Donald Trump confirmed in a tweet Friday what the media had been reporting as all but certain — Indiana Gov. Mike Pence will join Trump on the ticket as his vice-presidential pick. The selection of Pence for running mate is perhaps more important for who it is not than for who it is.

Indiana Gov. Mike Pence is not a “Hail Mary” act of desperation. Pence is not a pandering choice designed to appeal to some specific state or demographic group. He is not an unconventional option that would defy the normal rules of politics. He is not an out-of-left-field politician who would agitate key constituencies in the conservative movement and challenge long-held Republican orthodoxy.

“I think the most important thing is this guy can be president,” said one expert.

Considering Trump has engaged in his fair share of creative destruction when it comes to the GOP Establishment, Pence is likely to reassure nervous Republicans who feared Trump might choose an electoral liability or someone lacking in conservative credentials. Few would challenge Pence’s conservative bona fides.

“It checks off some boxes for him,” said Joel Goldstein, an expert on vice presidential politics at the St. Louis University Law School.

At the same time, Goldstein said, Pence allows Trump to avoid the enormous baggage that other finalists would have brought to the ticket. Pence’s record should help unify the party without repelling independents, he said.

“It should help in that direction,” Goldstein said.

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Christopher Devine, a University of Dayton political science professor, agreed.

“It’s a relatively safe pick,” he said. “I don’t see him turning off a lot of people. I don’t see him picking a lot of people up. He’s probably a net positive for conservatives … I think the most important thing is this guy can be president.”

Pence, 57, is in his first term as governor after having served for a decade in the House of Representatives. In the House, he chaired the Republican Study Committee, a conservative caucus within the GOP that grew during his tenure from a small core to include a large proportion of the Republican members. He was also a member of the House Tea Party Caucus.

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Though his credentials on foreign policy are not the crux of his appeal, Pence does bring some needed experience in foreign affairs to Trump’s ticket. His committee assignments in Congress included the House Foreign Affairs Committee. He was vice chairman of the Subcommittee on the Middle East and South Asia.

“Mr. Trump’s selection of Gov. Mike Pence is an affirmation of the pro-life commitments he’s made and will rally the pro-life grassroots.”

Terry Lathan, chairwoman of the Alabama Republican Party, disputed the idea that Trump has not yet nailed down rank-and-file conservatives. Trump’s well-received list of potential Supreme Court picks, his record-breaking performance in the Republican primaries, and the National Rifle Association’s early endorsement of him all suggest that he has, Lathan said.

“With that being said, Gov. Pence is a very conservative Tea Party favorite,” she said. “I think that’s strong messaging, as well.”

Lathan said Pence is a “rock-ribbed conservative” who will be an asset to the ticket. Trump makes his selection official on Friday, most expect.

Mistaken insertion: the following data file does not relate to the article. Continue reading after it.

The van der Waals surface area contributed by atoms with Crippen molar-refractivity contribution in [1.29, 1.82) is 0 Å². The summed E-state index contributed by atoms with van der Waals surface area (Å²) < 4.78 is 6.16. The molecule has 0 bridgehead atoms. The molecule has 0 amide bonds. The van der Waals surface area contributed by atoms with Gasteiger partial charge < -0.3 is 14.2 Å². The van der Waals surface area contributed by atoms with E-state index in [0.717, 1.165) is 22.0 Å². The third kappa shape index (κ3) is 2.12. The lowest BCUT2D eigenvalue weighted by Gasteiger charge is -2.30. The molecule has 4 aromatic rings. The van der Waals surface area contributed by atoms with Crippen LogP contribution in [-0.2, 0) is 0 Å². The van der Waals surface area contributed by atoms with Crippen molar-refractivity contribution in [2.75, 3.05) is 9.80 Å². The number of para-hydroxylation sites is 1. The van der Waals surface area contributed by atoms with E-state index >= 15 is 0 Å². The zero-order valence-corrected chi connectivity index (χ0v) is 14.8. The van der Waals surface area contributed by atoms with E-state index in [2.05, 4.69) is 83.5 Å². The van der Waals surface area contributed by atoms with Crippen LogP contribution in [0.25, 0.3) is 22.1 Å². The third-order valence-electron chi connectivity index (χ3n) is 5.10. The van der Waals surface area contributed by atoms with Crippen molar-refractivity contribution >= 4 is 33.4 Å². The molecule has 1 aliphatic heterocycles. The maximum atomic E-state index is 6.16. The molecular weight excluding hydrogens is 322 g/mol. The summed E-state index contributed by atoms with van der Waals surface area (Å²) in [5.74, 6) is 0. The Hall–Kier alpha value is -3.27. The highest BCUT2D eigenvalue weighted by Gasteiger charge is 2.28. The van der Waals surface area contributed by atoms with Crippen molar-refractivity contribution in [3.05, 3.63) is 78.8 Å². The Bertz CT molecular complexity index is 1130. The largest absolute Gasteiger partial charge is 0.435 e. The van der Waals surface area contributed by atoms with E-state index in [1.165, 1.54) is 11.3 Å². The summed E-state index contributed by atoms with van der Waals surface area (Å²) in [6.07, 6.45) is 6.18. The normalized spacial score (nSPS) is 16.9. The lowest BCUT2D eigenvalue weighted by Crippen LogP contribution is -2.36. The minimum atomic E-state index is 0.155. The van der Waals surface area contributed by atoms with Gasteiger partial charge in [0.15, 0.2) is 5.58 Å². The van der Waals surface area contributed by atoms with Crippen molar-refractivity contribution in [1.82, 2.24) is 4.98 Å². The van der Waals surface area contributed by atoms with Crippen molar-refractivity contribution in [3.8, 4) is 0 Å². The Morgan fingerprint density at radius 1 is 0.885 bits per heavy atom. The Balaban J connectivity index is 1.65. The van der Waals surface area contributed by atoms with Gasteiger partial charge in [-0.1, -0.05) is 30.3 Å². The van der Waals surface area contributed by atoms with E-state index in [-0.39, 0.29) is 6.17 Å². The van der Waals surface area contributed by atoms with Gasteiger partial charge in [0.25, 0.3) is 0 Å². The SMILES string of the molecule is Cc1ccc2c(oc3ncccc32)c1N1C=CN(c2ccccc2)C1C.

“The fact that he’s been the governor of a state where you have to make decisions is important,” she said.

Anti-abortion activists, who had regarded with suspicion the fact that Trump might tap retired Gen. Michael Flynn, praised Pence.

“Mr. Trump’s selection of Gov. Mike Pence is an affirmation of the pro-life commitments he’s made and will rally the pro-life grassroots,” Susan B. Anthony List President Marjorie Dannelfelser said in a prepared statement. “Gov. Pence has proven to be a pro-life champion both during his time in Congress and as Governor of Indiana. It was Mike Pence who led the effort to defund Planned Parenthood in Congress, and it was Gov. Pence who signed into law a historic bill protecting unborn children from lethal discrimination in the womb. Mike Pence is a pro-life trailblazer and Mr. Trump could not have made a better choice.”

Devine said picking Flynn would likely have hurt Trump among social conservatives. He added that while some conservatives might feel that Pence caved in to pressure by vetoing a bill guaranteeing religious freedom, it likely won’t be a deal-breaker for most.

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Devine said picking Pence likely signals a maturity and seriousness that will reassure Republicans who have worried that Trump has been erratic. Picking someone too much like Trump temperamentally or with an inconsistent record on issues where he has changed his position would have been risky, Devine added.

“They [running mates] have the potential to do damage, especially if they reinforce doubts about a candidate,” he said. “He could have made other choices that would work against him.”

While most agree the pick will help Trump bring the party fully together, there are those with long memories who aren’t happy about the selection of Pence.

William Gheen, who runs the Americans for Legal Immigration political action committee, said he opposes the choice of Pence because of the former congressman’s 2006 proposal to allow illegal immigrants to gain work authorization after returning to their home countries for days or even hours.

“We had to fight a very crafty, sneaky, touch-back amnesty plan,” he said.